General chapters found in the USP that may prove useful when manufacturing vaccines in large scale include the following:

  • <1> Injections and Implanted Drug Products—Product Quality Tests
  • <71> Sterility Tests
  • <85> Bacterial Endotoxins Test
  • <151> Pyrogen Test
  • <1044> Cryopreservation of Cells
  • <1048> Quality of Biotechnological Products: Analysis of the Expression Construct in Cells Used for Production of r-DNA Derived Protein Products
  • <1049> Quality of Biotechnological Products—Stability Testing of Biotechnological/Biological Products
  • <1050> Viral Safety Evaluation of Biotechnology Products Derived From Cell Lines of Human or Animal Origin
  • <1074> Excipient Biological Safety Evaluation Guidelines
  • <1116> Microbiological Control and Monitoring of Aseptic Processing Environments
  • <1132> Residual Host Cell Protein Measurement in Biopharmaceuticals
  • <1229.4> Sterilizing Filtration of Liquids

Guidance on how to control the quantity and size of any residual host cell DNA and host cell proteins can also be determined using General Chapters <1130> Nucleic Acid-Based Techniques—Approaches for Detecting Trace Nucleic Acids (Residual DNA Testing) and <1132> Residual Host Cell Protein Measurement in Biopharmaceuticals.

Some general chapters are also directly applicable to vaccines, whether still in development, ready to be tested in clinical studies, or approved and manufactured for commercial use. These chapters include the following:

  • <1234> Vaccines for Human Use—Polysaccharide and Glycoconjugate Vaccines
  • <1235> Vaccines for Human Use—General Considerations
  • <1238> Vaccines for Human Use—Bacterial Vaccines

Biological assays (also called bioassays) are an integral part of the quality assessment required for the manufacturing and release of many biological and some non-biological drug products. In the USP are numerous general chapters regarding bioassays, including the following:

  • <111> Design and Analysis of Biological Assays
  • <1032> Design and Development of Biological Assays
  • <1033> Biological Assay Validation
  • <1034> Analysis of Biological Assays
  • <1103> Immunological Test Methods-ELISA

The USP also has a series of general information chapters that provide techniques that support procedures for the detection and analysis of nucleic acids. Nucleic acid-based assays are used in a variety of settings, the most common of which include the detection of infectious agents (viruses, bacteria, etc.) and residual cellular DNA: 

  • <1125> Nucleic Acid-Based Techniques—General
  • <1126> Nucleic Acid-Based Techniques—Extraction, Detection, and Sequencing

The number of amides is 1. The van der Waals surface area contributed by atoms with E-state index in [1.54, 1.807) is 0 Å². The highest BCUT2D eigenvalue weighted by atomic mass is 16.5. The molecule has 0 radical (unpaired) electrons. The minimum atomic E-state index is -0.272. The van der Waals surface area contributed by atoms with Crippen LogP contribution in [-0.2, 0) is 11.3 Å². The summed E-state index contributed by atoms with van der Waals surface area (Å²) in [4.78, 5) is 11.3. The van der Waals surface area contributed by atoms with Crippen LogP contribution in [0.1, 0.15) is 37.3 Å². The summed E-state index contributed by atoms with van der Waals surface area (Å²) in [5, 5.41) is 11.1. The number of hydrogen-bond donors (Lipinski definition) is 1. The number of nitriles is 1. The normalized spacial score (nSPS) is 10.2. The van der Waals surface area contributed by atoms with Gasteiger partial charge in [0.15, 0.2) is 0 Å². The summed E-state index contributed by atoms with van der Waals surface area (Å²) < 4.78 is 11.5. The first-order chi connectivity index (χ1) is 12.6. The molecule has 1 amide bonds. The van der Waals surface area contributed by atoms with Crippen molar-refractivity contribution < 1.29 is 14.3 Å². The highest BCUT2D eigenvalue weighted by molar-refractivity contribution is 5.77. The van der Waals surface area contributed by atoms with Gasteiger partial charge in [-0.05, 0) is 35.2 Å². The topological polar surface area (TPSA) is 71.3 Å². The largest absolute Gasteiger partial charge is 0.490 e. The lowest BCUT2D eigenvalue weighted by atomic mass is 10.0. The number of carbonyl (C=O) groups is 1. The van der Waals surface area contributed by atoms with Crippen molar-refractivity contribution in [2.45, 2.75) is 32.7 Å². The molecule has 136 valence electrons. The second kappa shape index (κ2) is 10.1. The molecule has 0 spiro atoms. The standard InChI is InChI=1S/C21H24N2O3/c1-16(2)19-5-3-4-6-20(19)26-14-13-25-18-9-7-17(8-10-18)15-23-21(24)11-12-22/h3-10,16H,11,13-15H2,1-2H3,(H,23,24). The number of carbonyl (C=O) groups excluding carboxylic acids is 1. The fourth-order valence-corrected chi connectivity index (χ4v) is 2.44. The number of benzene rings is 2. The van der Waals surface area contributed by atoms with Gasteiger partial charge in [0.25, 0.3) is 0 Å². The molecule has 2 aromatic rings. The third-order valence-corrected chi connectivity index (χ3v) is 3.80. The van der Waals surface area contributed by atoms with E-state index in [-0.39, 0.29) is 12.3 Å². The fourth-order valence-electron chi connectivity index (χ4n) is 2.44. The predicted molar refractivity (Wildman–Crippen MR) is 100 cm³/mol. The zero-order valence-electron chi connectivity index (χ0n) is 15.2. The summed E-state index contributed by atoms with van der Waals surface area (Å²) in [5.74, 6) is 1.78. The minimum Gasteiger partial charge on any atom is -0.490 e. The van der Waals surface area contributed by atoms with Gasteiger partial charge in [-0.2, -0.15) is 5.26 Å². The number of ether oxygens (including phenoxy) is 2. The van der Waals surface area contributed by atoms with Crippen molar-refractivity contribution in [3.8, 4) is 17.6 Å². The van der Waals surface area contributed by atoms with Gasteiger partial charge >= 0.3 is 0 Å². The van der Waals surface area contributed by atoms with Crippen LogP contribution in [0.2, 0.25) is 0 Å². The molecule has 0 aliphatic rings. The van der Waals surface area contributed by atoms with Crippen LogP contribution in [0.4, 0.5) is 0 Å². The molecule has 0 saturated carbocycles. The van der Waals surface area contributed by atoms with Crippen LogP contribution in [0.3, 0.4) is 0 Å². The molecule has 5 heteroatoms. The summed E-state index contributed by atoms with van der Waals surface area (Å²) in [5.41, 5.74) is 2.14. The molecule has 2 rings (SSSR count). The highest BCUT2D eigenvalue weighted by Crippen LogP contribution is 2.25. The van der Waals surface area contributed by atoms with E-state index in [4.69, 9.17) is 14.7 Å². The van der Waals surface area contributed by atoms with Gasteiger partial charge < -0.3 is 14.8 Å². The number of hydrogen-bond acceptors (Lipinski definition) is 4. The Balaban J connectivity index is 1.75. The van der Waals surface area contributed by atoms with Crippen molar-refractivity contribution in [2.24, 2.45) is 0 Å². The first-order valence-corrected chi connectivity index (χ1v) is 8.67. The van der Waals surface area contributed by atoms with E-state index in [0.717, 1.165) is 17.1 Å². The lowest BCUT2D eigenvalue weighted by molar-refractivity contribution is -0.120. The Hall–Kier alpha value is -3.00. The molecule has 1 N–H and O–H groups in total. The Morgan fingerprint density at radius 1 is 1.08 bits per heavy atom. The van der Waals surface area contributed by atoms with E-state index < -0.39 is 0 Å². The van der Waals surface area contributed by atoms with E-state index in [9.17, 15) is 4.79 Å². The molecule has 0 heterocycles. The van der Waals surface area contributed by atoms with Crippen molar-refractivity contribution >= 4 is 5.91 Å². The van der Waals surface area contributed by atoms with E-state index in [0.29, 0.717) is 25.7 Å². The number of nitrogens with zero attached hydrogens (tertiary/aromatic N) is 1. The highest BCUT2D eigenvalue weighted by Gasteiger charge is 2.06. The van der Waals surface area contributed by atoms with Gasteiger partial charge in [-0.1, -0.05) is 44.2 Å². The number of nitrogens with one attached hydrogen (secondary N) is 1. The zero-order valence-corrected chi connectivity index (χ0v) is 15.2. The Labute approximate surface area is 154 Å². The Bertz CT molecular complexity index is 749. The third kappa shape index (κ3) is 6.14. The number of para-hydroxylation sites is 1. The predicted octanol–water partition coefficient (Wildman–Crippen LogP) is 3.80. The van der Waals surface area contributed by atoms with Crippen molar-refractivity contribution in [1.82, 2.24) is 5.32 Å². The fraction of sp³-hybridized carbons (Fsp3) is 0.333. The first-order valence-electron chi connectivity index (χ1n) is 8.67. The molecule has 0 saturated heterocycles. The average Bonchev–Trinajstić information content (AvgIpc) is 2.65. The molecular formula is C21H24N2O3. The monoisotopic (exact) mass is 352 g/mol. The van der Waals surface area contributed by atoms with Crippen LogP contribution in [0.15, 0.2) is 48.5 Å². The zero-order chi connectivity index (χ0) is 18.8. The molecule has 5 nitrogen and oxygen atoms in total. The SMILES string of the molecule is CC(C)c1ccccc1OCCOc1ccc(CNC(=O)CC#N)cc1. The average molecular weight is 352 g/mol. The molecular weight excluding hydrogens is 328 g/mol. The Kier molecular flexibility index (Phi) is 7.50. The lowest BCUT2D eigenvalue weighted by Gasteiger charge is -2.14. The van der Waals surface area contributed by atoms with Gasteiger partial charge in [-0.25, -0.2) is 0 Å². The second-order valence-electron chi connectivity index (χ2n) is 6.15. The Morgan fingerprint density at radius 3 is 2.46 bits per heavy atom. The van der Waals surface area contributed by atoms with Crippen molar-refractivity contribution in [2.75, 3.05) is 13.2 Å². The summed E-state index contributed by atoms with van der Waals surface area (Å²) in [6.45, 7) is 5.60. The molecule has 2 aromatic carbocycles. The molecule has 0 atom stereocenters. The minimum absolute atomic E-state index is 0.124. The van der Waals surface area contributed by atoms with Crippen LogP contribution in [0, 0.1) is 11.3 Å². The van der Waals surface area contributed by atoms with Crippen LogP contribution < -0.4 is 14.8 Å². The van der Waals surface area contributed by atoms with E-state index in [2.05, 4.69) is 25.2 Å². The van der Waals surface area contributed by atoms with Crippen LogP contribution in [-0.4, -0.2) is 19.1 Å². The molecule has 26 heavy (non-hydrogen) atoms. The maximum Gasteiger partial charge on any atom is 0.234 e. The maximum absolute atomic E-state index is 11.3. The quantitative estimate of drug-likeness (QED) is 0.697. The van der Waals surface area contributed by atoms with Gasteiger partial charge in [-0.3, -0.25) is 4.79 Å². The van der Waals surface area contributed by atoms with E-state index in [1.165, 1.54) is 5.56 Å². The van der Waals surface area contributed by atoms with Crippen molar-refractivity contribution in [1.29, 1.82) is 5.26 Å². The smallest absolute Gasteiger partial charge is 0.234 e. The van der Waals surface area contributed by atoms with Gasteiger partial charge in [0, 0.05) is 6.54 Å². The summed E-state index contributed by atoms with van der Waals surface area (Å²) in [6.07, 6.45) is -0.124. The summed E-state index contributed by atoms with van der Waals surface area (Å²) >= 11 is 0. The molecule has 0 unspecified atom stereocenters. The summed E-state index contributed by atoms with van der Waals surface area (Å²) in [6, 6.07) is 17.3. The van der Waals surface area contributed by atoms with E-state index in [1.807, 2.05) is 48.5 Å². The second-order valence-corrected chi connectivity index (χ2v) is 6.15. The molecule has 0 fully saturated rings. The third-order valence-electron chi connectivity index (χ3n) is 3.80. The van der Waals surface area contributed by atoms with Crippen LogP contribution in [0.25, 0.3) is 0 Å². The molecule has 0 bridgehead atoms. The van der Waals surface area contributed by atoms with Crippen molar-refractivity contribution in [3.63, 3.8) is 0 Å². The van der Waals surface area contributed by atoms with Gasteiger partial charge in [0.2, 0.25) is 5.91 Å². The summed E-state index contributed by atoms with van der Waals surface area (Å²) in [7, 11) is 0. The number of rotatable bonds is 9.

• <1127> Nucleic Acid-Based Techniques—Amplification

Packaging and Distribution

Making a pharmaceutical product is just part of the overall challenge. Preparing the vaccine for global distribution requires careful preparation and planning. Doses of a vaccine must be filled into single-use or multiuse vials and many vaccines need to be kept cold until ready for administration (the cold chain). Again, regardless of the type(s) of vaccine(s) that ultimately gets approved, packaging and distribution will play a crucial role in successful mass vaccination.

Each manufacturer will need to source ingredients and components to distribute its final vaccine product that are highly specialized and that come from only a handful of suppliers. Production of glassware, stoppers, syringes and other materials will have to be scaled up by other industries, and those will have to meet quality requirements for these types of components. The cold chain will also have to be maintained (if required) to ensure worldwide accessibility to the vaccine.

USP has a host of standards focused on packaging and distribution that could be invaluable to vaccine manufacturers. These and other standards and guidelines are available free of charge, but more importantly, USP has the ability to convene experts to discuss and help resolve unpredictable issues that our current standards do not address. Currently available general chapters on packaging and distribution include the following:

  • <1027> Package Integrity Evaluation—Sterile Products
  • <1031> The Biocompatibility of Materials Used in Drug Containers, Medical Devices, and Implants
  • <1079> Good Storage and Distribution Practices for Drug Products
  • <1178> Good Packaging Practices
  • <1663> Assessment of Extractables Associated With Pharmaceutical Packaging/Delivery Systems
  • <1664> Assessment of Drug Product Leachables Associated With Pharmaceutical Packaging/Delivery Systems
  • <1787> Measurement of Subvisible Particulate Matter in Therapeutic Protein Injections
  • <1788> Methods for the Determination of Particulate Matter in Injections and Ophthalmic Solutions
  • <1790> Visual Inspection of Injections

For a description of the standards mentioned in this sections and other information about manufacturing and distribution of quality vaccines, visit our Trust Accelerated hub

Supporting COVID-19 Vaccines Manufacture With Free Access to the USP–NF Online

USP understands the enormous challenges scientists, developers and manufacturers face as they race to develop and ultimately distribute quality vaccines and treatments for COVID-19 around the world. To help expedite this work, we are offering six months free access to the USP–NF Online.

Learn more and submit an online request today to receive expedited access to the USP–NF Online.

Additionally, USP’s scientific experts can provide technical support on the following topics:

  • Regulatory expectations and analytical requirements for system suitability, control for contamination and assay validation
  • Qualifying raw materials to be used in manufacturing
  • Safety and qualification of biologically derived/complex materials
  • Supplier risk management, including setting expectations based on raw material attributes and process impact. 

Contact USPBiologics@usp.org with questions or for more information.